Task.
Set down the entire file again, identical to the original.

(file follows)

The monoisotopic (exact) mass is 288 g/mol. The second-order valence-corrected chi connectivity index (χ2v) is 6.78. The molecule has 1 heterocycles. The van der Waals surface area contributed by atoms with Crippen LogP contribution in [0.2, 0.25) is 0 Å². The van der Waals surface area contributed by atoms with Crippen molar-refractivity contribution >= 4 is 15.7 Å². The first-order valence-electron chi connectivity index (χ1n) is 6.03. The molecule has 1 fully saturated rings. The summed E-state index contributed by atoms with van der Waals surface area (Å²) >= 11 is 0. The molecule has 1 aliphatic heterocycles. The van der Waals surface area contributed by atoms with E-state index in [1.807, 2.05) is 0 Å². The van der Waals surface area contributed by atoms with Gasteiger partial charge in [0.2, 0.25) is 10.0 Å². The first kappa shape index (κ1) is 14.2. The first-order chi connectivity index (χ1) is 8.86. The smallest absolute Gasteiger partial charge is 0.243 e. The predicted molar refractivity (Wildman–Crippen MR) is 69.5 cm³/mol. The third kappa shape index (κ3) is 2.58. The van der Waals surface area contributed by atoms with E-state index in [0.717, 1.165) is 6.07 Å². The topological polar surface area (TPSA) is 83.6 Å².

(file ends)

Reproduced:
The monoisotopic (exact) mass is 288 g/mol. The second-order valence-corrected chi connectivity index (χ2v) is 6.78. The molecule has 1 heterocycles. The van der Waals surface area contributed by atoms with Crippen LogP contribution in [0.2, 0.25) is 0 Å². The van der Waals surface area contributed by atoms with Crippen molar-refractivity contribution >= 4 is 15.7 Å². The first-order valence-electron chi connectivity index (χ1n) is 6.03. The molecule has 1 fully saturated rings. The summed E-state index contributed by atoms with van der Waals surface area (Å²) >= 11 is 0. The molecule has 1 aliphatic heterocycles. The van der Waals surface area contributed by atoms with E-state index in [1.807, 2.05) is 0 Å². The van der Waals surface area contributed by atoms with Gasteiger partial charge in [0.2, 0.25) is 10.0 Å². The first kappa shape index (κ1) is 14.2. The first-order chi connectivity index (χ1) is 8.86. The smallest absolute Gasteiger partial charge is 0.243 e. The predicted molar refractivity (Wildman–Crippen MR) is 69.5 cm³/mol. The third kappa shape index (κ3) is 2.58. The van der Waals surface area contributed by atoms with E-state index in [0.717, 1.165) is 6.07 Å². The topological polar surface area (TPSA) is 83.6 Å².